Mail Order

This winter, in the build-up to Christmas, there has been a lot of discussion about online shopping being the death of the High Street in Britain. This might well be true but what occurred to me was that there have always been other means of shopping besides physically visiting a shop.

The small town I lived in when I was a little girl (population around 2,000) was five miles away from our village had all the basics. There were two butchers, two newsagents, a greengrocer, a jeweller, two pharmacies, a couple of assorted draperies and gents outfitters, a hardware shop etc etc. For requirements beyond what our town could provide, we had to travel some distance. Swansea and Cardiff were at least an hour’s drive away and ‘big’ shopping trips were made a few times a year for Christmas shopping, new winter coats for the family, new shoes and so on. I remember thinking they were amazing with their department stores, book shops, large stores with lifts and escalators and toy shops. This was the only time we saw Boots, W H Smith, C and A and – most important of all (to us as children) – Woollies (F W Woolworth) which was heaven! It was also the perfect place to spend your little bit of pocket money as it had everything and it was all affordable.

Good old Woollies – RIP.
Howells Department store in Cardiff.
W H Smith, Newtown, Wales. One of the earliest branches and still in the style and layout of the original shops. It also houses a small museum telling the W H Smith story.

 

The rest of the time, my mum relied heavily on her mail order catalogue as did all the families in our village.

My mum’s catalogue was Marshall Ward followed later by Kays. I remember a neighbour favouring Freemans and my grandmother who lived with us liked J D Williams. Women used to swap catalogues to enjoy a wider choice of goods. From the catalogues we bought bedding, household goods, underwear, toys (via Father Christmas of course), adult and children’s clothing and many more things I can’t recall now. My mum would never buy shoes by mail order.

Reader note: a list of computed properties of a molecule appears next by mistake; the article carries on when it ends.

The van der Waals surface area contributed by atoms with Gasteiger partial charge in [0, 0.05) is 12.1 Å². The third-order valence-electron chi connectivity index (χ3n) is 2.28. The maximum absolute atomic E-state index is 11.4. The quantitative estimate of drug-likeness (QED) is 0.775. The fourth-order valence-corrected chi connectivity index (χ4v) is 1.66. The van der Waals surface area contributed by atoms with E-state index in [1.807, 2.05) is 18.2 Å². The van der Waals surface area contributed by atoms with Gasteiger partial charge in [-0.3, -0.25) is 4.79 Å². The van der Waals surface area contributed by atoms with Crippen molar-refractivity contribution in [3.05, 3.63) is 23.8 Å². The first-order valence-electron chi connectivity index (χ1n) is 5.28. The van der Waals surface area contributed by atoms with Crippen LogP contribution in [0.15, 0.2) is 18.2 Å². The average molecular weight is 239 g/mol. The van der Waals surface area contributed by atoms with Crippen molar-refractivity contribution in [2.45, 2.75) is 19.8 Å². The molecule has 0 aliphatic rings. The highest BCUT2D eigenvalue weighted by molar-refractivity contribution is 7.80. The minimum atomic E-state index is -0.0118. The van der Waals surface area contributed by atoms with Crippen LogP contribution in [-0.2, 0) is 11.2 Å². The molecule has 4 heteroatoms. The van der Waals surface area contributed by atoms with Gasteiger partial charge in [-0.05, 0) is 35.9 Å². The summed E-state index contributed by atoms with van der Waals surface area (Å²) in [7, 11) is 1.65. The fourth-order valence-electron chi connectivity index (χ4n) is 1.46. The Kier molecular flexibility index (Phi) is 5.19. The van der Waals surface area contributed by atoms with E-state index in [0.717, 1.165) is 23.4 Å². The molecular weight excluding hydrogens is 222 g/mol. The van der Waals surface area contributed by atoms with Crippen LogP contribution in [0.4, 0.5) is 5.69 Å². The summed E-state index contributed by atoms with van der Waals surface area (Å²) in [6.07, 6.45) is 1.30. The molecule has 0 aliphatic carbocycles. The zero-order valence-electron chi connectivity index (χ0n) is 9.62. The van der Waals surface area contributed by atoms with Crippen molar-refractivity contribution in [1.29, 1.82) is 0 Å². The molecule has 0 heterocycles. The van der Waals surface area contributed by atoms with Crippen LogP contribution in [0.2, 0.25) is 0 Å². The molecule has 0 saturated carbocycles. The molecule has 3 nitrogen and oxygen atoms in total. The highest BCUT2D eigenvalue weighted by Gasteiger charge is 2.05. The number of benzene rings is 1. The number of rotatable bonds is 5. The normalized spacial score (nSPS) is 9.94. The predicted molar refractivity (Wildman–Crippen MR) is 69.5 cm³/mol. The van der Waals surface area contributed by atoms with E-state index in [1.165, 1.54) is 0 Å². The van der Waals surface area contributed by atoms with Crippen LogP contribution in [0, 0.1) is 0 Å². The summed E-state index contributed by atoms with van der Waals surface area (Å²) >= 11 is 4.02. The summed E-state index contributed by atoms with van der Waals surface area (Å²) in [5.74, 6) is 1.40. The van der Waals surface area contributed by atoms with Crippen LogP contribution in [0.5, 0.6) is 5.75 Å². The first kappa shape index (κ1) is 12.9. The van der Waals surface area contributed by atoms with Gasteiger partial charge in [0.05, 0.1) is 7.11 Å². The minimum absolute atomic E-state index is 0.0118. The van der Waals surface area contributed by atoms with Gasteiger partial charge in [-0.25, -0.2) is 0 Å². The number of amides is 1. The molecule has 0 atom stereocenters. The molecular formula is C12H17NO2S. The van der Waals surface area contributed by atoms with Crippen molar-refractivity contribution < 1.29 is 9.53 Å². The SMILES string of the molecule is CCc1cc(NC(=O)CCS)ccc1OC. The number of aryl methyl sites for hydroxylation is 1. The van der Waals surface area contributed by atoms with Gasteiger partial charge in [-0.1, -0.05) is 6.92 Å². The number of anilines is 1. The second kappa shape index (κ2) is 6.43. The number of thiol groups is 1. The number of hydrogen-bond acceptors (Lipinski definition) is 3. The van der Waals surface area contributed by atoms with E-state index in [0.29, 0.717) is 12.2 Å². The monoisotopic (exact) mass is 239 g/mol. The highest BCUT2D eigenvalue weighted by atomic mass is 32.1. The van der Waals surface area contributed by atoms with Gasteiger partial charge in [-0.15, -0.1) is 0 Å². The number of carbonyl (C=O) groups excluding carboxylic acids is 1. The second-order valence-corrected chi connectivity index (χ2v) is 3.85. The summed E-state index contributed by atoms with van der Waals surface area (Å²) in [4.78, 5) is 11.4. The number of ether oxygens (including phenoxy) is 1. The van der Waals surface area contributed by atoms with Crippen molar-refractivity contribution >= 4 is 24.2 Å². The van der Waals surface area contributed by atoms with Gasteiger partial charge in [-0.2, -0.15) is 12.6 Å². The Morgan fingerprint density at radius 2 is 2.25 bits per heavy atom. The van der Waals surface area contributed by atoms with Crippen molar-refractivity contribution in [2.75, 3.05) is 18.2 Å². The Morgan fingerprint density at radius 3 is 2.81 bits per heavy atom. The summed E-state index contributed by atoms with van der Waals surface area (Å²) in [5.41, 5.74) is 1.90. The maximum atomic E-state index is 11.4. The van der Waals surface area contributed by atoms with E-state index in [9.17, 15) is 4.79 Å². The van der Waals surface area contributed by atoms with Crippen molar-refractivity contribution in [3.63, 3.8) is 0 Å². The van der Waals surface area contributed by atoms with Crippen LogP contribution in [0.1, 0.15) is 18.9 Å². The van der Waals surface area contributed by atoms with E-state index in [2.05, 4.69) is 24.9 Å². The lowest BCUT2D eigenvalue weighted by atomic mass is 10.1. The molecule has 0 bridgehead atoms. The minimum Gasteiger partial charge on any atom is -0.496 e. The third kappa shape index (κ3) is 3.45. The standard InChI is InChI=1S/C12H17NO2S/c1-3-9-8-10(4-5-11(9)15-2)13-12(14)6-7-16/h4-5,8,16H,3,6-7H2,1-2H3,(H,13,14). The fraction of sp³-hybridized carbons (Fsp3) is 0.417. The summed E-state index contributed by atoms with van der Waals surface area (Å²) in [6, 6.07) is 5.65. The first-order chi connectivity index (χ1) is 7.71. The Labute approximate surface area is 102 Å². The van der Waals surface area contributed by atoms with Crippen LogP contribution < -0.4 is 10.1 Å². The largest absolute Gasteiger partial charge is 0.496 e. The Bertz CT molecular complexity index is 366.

The pages we children used to pore over longingly!

In addition to the catalogues selling clothes and homeware, my dad used to get seeds and bulbs by mail order. Dobbie’s and Doby’s are two I remember. Newspapers and magazines also had goods for sale and on special offer.

 

 

Images obtained from the Internet. Anyone with objections to my use of a particular image can contact me and I will remove it.

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Christmas Then and Now


A busy couple of months means that I’ve been neglecting my blog. Apologies and Happy New Year!

I’m going to get back into it by doing a very simple point-by-point comparison of Christmas now and the way I remember it. I have done posts on Christmas before so I hope not to be too repetitive!

Santa Claus. As a child, I knew him as Father Christmas. I never heard the name Santa or Santa Claus mentioned apart from in songs or books. Everyone I knew called him Father Christmas. The name is now seldom heard. Children I know now only know him as Santa.

Since beginning this post I have looked up Santa Claus and Father Christmas only to find that they are completely different characters in origin who, at some point, became merged into one. I do learn a lot researching my facts for this blog!

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A traditional image of Father Christmas.
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Santa Claus.